Revkin’s criticism, again, came late in the game and (inadequately in my mind) merely cataloged the list of falsehoods already pointed out by many, many othersstarting as soon as Will’s column was up.

But Revkin reported that “experts said” this columnist’s intervention in the climate debate was “riddled with” inaccuracies. Revkin’s supposed experts might exist and might have expertise but they do not have names that Revkin wished to divulge.

Revkin cited the ACRC among others. I don’t want to get into an equivocation battle over what Revkin meant by “expert”, so I will leave it there but note that there are plenty more to be found.

[UPDATE: Revkin responds: Experts: Big Flaw in Will’s Ice Assertion]

As for the anonymous scientists’ unspecified claims about the column’s supposedly myriad inaccuracies: The column contained many factual assertions but only one has been challenged. The challenge is mistaken.

This, too, is a lie. The number of assertions challenged and debunked depends on which criticism one feels like reading, but Joe Romm, for example, challenged the article pretty much in its entirety on the day the column ran, certainly more than just the sea ice claims.

Citing data from the University of Illinois’ Arctic Climate Research Center, as interpreted on Jan. 1 by Daily Tech, a technology and science news blog

Will’s original column ran February 15th. The sea ice data is continually tracked and updated. Will stated in his column, on February 15th:

According to the University of Illinois’ Arctic Climate Research Center, global sea ice levels now equal those of 1979.

Will says “now”. He makes no reference to the month of January, nor to “Daily Tech”. He cited as his source the Arctic Climate Research Center. He made the claim as true “now” on February 15th, not as of the previous month. Regardless, anyone who has taken an intro-level stats class could tell what is wrong with making a claim based upon such a ridiculous method of analysis. And it’s not as though Will was merely observing an isolated point and implying nothing about it- he offered this “factual assertion” as evidence against the reality of anthropogenic warming, prefacing it with: “as global levels of sea ice declined last year, many experts said this was evidence of man-made global warming.”

Will goes on in a longwinded attempt to justify his cherry picked claim, presented as current even though it was scrounged from a blog without citation about the previous months data, and falsely attributed to the Arctic Climate Research Center itself. I have no interest in going over it here. I’m sure others with more time and zeal will have at it at some point if they haven’t already. [UPDATE: Revkin’s latest column has a full refutation by Bill Chapman and Mark Serreze]. I will leave it at the end of this column for completeness, as a reminder to Will that when one doesn’t engage in cherry picking, accusations of lying aren’t a concern.

That Will was dishonest many times over is not in dispute. That The Washington Post has chosen not only refuse to remedy the situation, but to defend Will’s perpetuation of his falsehoods is a testament to Fred Hiatt’s complete lack of journalistic integrity. It has become “one of those things” many have resigned themselves to that pundits like Will lie, misrepresent issues, and are flat out factually bankrupt in their columns. It is something else altogether to witness the naked encouragement of this from an internationally renown newspaper.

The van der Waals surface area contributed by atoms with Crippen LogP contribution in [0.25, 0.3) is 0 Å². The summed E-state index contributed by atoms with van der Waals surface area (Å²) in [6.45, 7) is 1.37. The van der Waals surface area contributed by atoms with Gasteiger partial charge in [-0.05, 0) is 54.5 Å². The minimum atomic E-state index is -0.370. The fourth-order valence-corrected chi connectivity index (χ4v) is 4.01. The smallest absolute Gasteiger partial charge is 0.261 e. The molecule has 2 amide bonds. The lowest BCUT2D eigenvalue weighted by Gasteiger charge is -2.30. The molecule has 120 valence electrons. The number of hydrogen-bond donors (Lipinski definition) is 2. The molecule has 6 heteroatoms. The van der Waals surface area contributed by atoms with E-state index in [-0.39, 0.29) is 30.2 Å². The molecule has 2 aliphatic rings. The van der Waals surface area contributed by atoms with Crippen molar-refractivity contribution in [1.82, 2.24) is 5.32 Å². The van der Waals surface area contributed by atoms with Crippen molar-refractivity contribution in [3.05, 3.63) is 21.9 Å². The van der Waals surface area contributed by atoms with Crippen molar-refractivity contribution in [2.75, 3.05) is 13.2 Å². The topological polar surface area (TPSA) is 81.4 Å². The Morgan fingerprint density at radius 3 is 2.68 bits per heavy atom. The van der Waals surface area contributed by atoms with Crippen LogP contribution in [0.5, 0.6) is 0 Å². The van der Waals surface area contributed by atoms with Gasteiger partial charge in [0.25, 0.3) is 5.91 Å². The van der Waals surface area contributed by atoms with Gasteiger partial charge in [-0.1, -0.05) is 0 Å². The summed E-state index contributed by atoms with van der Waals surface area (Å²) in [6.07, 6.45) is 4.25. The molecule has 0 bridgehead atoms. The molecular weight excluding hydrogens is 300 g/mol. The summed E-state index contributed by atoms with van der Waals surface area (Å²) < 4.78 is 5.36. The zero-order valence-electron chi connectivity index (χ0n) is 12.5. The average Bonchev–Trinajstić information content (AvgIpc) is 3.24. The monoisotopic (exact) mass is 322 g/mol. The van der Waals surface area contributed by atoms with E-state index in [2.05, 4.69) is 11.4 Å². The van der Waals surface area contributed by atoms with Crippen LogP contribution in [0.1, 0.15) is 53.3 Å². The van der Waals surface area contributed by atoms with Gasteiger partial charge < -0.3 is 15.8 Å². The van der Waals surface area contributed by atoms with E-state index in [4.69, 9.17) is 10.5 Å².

I am not hoping that The Washington Post joins The Rocky Mountain News as another casualty of print journalism collapse. I, as I assume most would, would rather see the Post acknowledge its egregious failure here, learn something from it all, and emerge a better institution because of it. With contributors like Will and editorial heads like Hiatt however, I can’t say that I will be saddened or surprised if it too goes under.

The rest of Will’s column:

the column said that since September “the increase in sea ice has been the fastest change, either up or down, since 1979, when satellite record-keeping began.” According to the center, global sea ice levels at the end of 2008 were “near or slightly lower than” those of 1979. The center generally does not make its statistics available, but in a Jan. 12 statement the center confirmed that global sea ice levels were within a difference of less than 3 percent of the 1980 level.

So the column accurately reported what the center had reported. But on Feb. 15, the Sunday the column appeared, the center, then receiving many e-mail inquiries, issued a statement saying “we do not know where George Will is getting his information.” The answer was: From the center, via Daily Tech. Consult the center’s Web site where, on Jan. 12, the center posted the confirmation of the data that this column subsequently reported accurately.

The scientists at the Illinois center offer their statistics with responsible caveats germane to margins of error in measurements and precise seasonal comparisons of year-on-year estimates of global sea ice. Nowadays, however, scientists often find themselves enveloped in furies triggered by any expression of skepticism about the global warming consensus (which will prevail until a diametrically different consensus comes along; see the 1970s) in the media-environmental complex. Concerning which:

On Feb. 18 the U.S. National Snow and Ice Data Center reported that from early January until the middle of this month, a defective performance by satellite monitors that measure sea ice caused an underestimation of the extent of Arctic sea ice by 193,000 square miles, which is approximately the size of California. The Times (“All the news that’s fit to print”), which as of this writing had not printed that story, should unleash Revkin and his unnamed experts.


10 responses to “George Will and The Washington Post – Reputations gone up in smoke over global warming denialism